Star Trek: Insurrection

The "Star Trek" feature franchise continues apace with a ninth installment aimed primarily at an audience of faithful fans. Latest entry is a distinct comedown after its immediate predecessor, the smashingly exciting "Star Trek: First Contact," which marked the feature helming debut of series regular Jonathan Frakes.

The “Star Trek” feature franchise continues apace with a ninth installment aimed primarily at an audience of faithful fans. Latest entry is a distinct comedown after its immediate predecessor, the smashingly exciting “Star Trek: First Contact,” which marked the feature helming debut of series regular Jonathan Frakes. Even though Frakes is back, “Star Trek: Insurrection” plays less like a stand-alone sci-fi adventure than like an expanded episode of “Star Trek: The Next Generation.” Still, new item strikes a deft balance of predictable heroics and quirky humor to ensure respectable if not spectacular theatrical biz. Down the road. pic should live long and prosper in ancillary venues.

Even longtime Trekkers may be confused by the frenetic opening sequence, which has the android Lt. Cmdr. Data (Brent Spiner) inexplicably running amok during a Federation-sponsored cultural-survey mission. Very soon, however, “Insurrection” reveals the method behind Data’s seeming madness.

The Ba’ku, the peaceful inhabitants of an idyllic planet, are in clear and present danger of forced relocation, thanks to an ends-justify-means alliance between Federation leaders and their new allies, the aging Son’a. Capt. Jean-Luc Picard (Patrick Stewart) leads the Enterprise crew to the Ba’ku planet, hoping to capture his android ally before Data is eliminated by the combined Federation and Son’a forces. This cues the film’s funniest sequence, in which Picard tries to regain Data’s trust by prompting a Gilbert & Sullivan karaoke sing-along.

Once on the Ba’ku planet, Picard discovers that the 600 or so inhabitants are sweet-natured Luddites who rejected advanced technology centuries ago and, thanks to the metaphasic radiation permeating their planet, remain eternally youthful. Picard and his fellow officers begin to enjoy the same benefits from this natural phenomenon as they stay on the planet.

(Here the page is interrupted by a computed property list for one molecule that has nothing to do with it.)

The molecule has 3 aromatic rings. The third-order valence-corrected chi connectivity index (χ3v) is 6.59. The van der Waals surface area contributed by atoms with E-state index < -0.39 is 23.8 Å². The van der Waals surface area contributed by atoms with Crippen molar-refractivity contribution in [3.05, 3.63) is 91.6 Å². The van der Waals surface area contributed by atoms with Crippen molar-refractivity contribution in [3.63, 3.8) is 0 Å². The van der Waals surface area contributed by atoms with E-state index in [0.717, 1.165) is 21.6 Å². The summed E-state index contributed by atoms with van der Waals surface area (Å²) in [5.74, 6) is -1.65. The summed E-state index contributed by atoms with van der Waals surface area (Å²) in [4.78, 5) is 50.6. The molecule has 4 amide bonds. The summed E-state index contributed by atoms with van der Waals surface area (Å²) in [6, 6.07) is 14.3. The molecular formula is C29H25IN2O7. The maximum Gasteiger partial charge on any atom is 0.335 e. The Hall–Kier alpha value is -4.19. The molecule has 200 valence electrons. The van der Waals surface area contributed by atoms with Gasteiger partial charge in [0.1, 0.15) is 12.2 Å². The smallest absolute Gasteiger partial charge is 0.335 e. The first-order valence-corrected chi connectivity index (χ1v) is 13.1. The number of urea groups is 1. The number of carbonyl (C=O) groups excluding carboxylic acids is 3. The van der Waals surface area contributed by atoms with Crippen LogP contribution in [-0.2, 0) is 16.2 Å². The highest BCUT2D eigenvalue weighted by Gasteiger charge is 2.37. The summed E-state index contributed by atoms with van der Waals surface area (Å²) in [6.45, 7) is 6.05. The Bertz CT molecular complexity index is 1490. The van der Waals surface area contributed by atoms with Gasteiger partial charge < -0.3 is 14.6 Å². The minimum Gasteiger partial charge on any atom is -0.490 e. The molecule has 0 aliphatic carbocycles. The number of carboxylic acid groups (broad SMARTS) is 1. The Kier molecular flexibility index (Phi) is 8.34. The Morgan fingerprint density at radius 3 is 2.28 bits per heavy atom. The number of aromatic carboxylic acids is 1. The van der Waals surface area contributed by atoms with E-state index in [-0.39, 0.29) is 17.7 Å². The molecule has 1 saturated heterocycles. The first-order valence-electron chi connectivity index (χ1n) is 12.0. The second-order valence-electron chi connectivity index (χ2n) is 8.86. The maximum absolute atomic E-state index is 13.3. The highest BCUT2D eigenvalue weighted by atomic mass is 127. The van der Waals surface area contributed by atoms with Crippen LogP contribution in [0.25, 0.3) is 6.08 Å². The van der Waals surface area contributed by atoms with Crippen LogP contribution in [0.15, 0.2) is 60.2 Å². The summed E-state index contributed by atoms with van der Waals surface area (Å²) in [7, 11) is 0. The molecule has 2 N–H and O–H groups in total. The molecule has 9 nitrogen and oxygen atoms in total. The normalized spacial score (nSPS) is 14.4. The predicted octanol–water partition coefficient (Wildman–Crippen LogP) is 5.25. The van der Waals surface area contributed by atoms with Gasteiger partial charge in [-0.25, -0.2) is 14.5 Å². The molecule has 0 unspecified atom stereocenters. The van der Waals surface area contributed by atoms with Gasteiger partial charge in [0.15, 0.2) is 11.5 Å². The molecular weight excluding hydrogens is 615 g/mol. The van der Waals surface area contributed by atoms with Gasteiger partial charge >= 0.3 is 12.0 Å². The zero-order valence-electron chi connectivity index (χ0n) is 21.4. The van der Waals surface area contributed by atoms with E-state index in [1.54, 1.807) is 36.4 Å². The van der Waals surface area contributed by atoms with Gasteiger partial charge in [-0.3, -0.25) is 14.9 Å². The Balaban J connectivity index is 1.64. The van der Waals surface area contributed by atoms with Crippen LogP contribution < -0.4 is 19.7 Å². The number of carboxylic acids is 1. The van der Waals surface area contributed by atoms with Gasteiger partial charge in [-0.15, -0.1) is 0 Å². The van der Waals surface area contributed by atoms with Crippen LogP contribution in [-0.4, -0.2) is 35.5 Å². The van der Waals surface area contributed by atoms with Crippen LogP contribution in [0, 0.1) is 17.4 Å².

The age-reversal magic is a mixed blessing for the Enterprise crew. Cmdr. Riker (Jonathan Frakes) and Lt. Cmdr. Troi (Marina Siritis) are inspired to get frisky in a candle-lit bath, while Lt. Cmdr. La Forge (LeVar Burton) finally develops the ability to see without high-tech enhancement. On the other hand, Lt. Cmdr. Worf (Michael Dorn), the Klingon officer on temporary reassignment from Deep Space Nine, develops a nasty case of Klingon pimples. And Picard is briefly seized with an uncontrollable urge to mambo. No kidding.

Ru’afro (F. Murray Abraham), the seriously hideous leader of the Son’a, wants to remove the Ba’ku from their planet so his people can gain control of the metaphasic radiation. In this, he has the tacit support of the Federation, represented by Admiral Dougherty (Anthony Zerbe). Dougherty has agreed to violate the Prime Directive of the Federation — a time-honored rule against interfering with the natural development of other civilizations — to gain a little bit of that metaphasic stuff for a few million Federation members. But Picard, a First Directive purist, isn’t so easily swayed. Defying direct orders, he leads the Enterprise officers in a defense of the Ba’ku.